Book Review: Nic Pizzolatto’s “Galveston” Is Dark and Riveting
Let me first note that Galveston by Nic Pizzolatto is not about lawyers or lawyering, other than to say that should any of the characters live long enough, most are going to need some zealous advocacy. In fact, the only lawyer to make an appearance in the novel is not a shining beacon for the profession.
Galveston is a grisly, savage, and occasionally heartfelt noir novel, telling the story of Roy Cady, who has spent his adult life as an enforcer in small-time organized crime in East Texas and Louisiana. And while antiheroes are very trendy right now, Roy Cady has an honesty and vulnerability about him doesn’t quite let the reader feel that comfortable with him. On the day that Roy finds out he has a terminal illness, his boss sends him on a job that unsettles Roy’s sense of self-preservation. During the assignment, Roy’s path intersects with that of Rocky Arceneaux, a young prostitute who finds herself in as hard a spot as Cady. Together, they flee Louisiana heading west to Galveston, where they hope to find safety.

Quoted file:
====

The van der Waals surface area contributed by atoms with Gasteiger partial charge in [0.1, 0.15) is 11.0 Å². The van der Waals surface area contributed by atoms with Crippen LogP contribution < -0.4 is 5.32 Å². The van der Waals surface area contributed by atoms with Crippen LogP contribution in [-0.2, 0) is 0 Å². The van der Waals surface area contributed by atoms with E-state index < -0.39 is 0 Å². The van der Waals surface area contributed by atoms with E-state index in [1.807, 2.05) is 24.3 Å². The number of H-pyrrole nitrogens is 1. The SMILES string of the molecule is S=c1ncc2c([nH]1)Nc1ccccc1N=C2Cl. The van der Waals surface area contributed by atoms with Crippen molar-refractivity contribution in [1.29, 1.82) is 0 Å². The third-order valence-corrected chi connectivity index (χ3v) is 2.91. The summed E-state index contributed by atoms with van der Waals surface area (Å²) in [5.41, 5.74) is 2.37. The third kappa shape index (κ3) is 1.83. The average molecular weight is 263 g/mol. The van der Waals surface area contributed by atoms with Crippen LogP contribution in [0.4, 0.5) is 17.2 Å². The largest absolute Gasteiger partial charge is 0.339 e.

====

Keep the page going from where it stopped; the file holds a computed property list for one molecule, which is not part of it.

Galveston is Nic Pizzolatto’s first novel. He is the creator of True Detective and the author of a collection of stories, Between Here and the Yellow Sea. Pizzolatto has an affinity for stories about hard men in hard times. As an avid consumer of fiction, I can only hope that Pizzolatto’s writing career will be long and prolific. Pizzolatto’s writing has the readability and seamless dialogue of Elmore Leonard and the dark tenor of Cormac McCarthy. You can find Nic Pizzolatto’s Galveston in any format on Amazon.
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